Monday, December 17, 2007

Penelope Stout lived in a tree.....

Tonight, I'll write one of the stories that my genealogy research has uncovered. I scrapped this one....and it was published a few years ago in a book produced by Memory Makers. For this layout, I had fun wetting and crumpling paper. This was in the days befor I inked much of anything...but I did grunge by dragging it across the driveway! LOL! OK, try works!

And I think I've been interactive since day 1. This is one of my earliest layouts. The tag on the lower left is a shaker box. The tag on the upper right has tags inside of it. Both "cards" flip open. I do like to play when I play!

Notice the "coin" on the top card? That is an image of the original coin created to commemorate Penelope's life printed on velum, put over silver...and it sort of looks like a coin!

At the time, I was using FamilyTreeMaker software and it would print genealogy charts done in a fan, colored by generation. You can see the many missing blocks...but you can also count back 8 generations to find Penelope in my tree.

In the layout, I wrote the "real" story from the history books, but here is what I wrote for my niece and nephew. I figured since the story had been lost throughout the generations, there is no harm recreating it in a fashion that might just keep it alive in future generations!

Dear Rachel and Jacob,

Once upon a time, a long time ago…..

Well, a very very very long time ago….almost 400 years ago, there lived a little princess named Penelope. Princess “P” lived in a land called Holland. Her daddy, the Baron Van Princis Printzen, was a Baptist preacher. He used to live in England, but he ran away from there because the other people did not like what he was preaching. Princess “P” grew up such a happy little girl. Her family was very rich and she had just about everything that she ever wanted. She had 2 sisters and 7 brothers, so it was a very big family indeed!

But Princess “P” wanted something more! Ever since she was a little girl, she had heard stories about a new country, a new land that had been discovered and she longed to go see this place. It was many many many miles away, in fact, so many miles that she couldn’t begin to count them. The only way to get there was to ride on a ship for months and weeks and days and nights. She had heard many stories about men going on these ships and never coming back. She knew that the sea ate many of them up, or that their trip was so long that they ran out of food and they starved to death.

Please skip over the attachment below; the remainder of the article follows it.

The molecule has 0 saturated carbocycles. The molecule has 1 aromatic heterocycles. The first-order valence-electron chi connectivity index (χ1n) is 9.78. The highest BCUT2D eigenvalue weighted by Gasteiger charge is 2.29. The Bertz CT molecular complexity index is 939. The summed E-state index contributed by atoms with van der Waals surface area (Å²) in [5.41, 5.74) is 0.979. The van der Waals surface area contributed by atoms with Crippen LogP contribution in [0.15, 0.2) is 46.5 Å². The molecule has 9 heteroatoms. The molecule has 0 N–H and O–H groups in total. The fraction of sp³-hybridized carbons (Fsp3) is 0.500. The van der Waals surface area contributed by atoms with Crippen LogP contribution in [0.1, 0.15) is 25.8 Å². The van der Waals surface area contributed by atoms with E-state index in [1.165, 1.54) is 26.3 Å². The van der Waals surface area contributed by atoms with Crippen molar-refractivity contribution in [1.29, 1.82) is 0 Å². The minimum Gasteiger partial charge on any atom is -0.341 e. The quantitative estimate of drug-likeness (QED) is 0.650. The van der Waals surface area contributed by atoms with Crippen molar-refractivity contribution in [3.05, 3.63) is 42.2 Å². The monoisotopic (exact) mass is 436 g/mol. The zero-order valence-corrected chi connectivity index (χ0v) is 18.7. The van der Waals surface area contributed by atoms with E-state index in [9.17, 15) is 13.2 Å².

When Princess “P” was going to school, she met a young man named John Kent who also wanted to go discover this new place called America. They traded their secrets and talked in whispers and they just knew their parents would never ever let them leave home on such a dangerous, long journey. Princess “P” was very excited that she had found someone who wanted to go with her to this new place and every night, she would go to sleep dreaming about what she would find when she got there!

Finally, Princess “P’ and John were married and the very next day, they got on their ship to go to America on their honeymoon. Oh! What a great time they had! They slept in the very best cabin, ate the very best food, and even danced under the stars at night as their ship made it’s way across the ocean. They were so excited that most nights they could barely go to sleep. And all day long, they talked with the other passengers about what they would do when they got to America. In Holland, they had lived in a town called Amsterdam, and now they were heading to a new place called New Amsterdam. Everyone around them was so excited. But their trip took them 60 days and 60 nights. One night, John woke up very, very sick. He had a fever and he was sweating, and he couldn’t eat a thing. Poor John. He just couldn’t get well. So Princess “P” sat by his bed and held his hand all day long and all night long, hoping and wishing that her new husband would soon get well.

John never did get well, and just as they were getting close enough to see the land of this new country, a huge storm came upon them. The rain was really hard with lots of lightening and thunder and the waves were so high that the water came up over the top of the ship and ran down into their rooms. The waves would crash on one side of the ship and then on the other side and suddenly, there was a loud clap, a clash, and they realized that their ship had crashed into the huge rocks and cliffs at Sandy Point. It was breaking in half with water rushing in everywhere and all the people were screaming and yelling. Poor John was so sick he could barely get out of his bed. But somehow, Princess “P” managed to help him to the top deck just as the ship sunk deep into the ocean.

Many of the people they had met on board the ship were drowned in the huge waves that gobbled them up. But somehow, Princess “P” and John made it to shore where they laid in their dripping wet clothes for several hours. John couldn’t move, so Princess “P” got up and started talking with the other people who had made it to shore. They wanted to leave immediately and walk to New Amsterdam. But John was in no shape to walk, so he and Princess “P” had to stay behind.

Oh! She was so scared! They were in this strange, new land, and all their friends had left them behind. They had no money, no food, and no clothes .just nothing at all! And poor John. He was so sick. He was saying all kinds of things that didn’t make any sense at all. He was making really loud noises, shouting at the top of his voice until he fainted and passed out.